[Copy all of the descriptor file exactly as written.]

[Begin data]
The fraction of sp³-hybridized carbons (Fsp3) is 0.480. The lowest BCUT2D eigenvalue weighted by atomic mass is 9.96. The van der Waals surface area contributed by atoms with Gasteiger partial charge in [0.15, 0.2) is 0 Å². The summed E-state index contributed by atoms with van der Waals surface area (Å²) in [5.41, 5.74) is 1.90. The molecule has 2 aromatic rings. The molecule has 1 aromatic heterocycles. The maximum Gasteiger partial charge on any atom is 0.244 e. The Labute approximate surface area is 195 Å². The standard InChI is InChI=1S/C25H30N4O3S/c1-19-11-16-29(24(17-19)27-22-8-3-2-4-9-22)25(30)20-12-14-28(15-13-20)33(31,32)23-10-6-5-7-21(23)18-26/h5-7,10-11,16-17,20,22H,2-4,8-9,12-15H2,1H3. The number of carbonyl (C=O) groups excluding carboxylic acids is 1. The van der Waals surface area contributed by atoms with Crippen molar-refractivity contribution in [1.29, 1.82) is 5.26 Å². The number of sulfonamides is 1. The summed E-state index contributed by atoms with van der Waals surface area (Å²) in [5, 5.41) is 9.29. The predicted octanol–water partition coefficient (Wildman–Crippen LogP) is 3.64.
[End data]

The fraction of sp³-hybridized carbons (Fsp3) is 0.480. The lowest BCUT2D eigenvalue weighted by atomic mass is 9.96. The van der Waals surface area contributed by atoms with Gasteiger partial charge in [0.15, 0.2) is 0 Å². The summed E-state index contributed by atoms with van der Waals surface area (Å²) in [5.41, 5.74) is 1.90. The molecule has 2 aromatic rings. The molecule has 1 aromatic heterocycles. The maximum Gasteiger partial charge on any atom is 0.244 e. The Labute approximate surface area is 195 Å². The standard InChI is InChI=1S/C25H30N4O3S/c1-19-11-16-29(24(17-19)27-22-8-3-2-4-9-22)25(30)20-12-14-28(15-13-20)33(31,32)23-10-6-5-7-21(23)18-26/h5-7,10-11,16-17,20,22H,2-4,8-9,12-15H2,1H3. The number of carbonyl (C=O) groups excluding carboxylic acids is 1. The van der Waals surface area contributed by atoms with Crippen molar-refractivity contribution in [1.29, 1.82) is 5.26 Å². The number of sulfonamides is 1. The summed E-state index contributed by atoms with van der Waals surface area (Å²) in [5, 5.41) is 9.29. The predicted octanol–water partition coefficient (Wildman–Crippen LogP) is 3.64.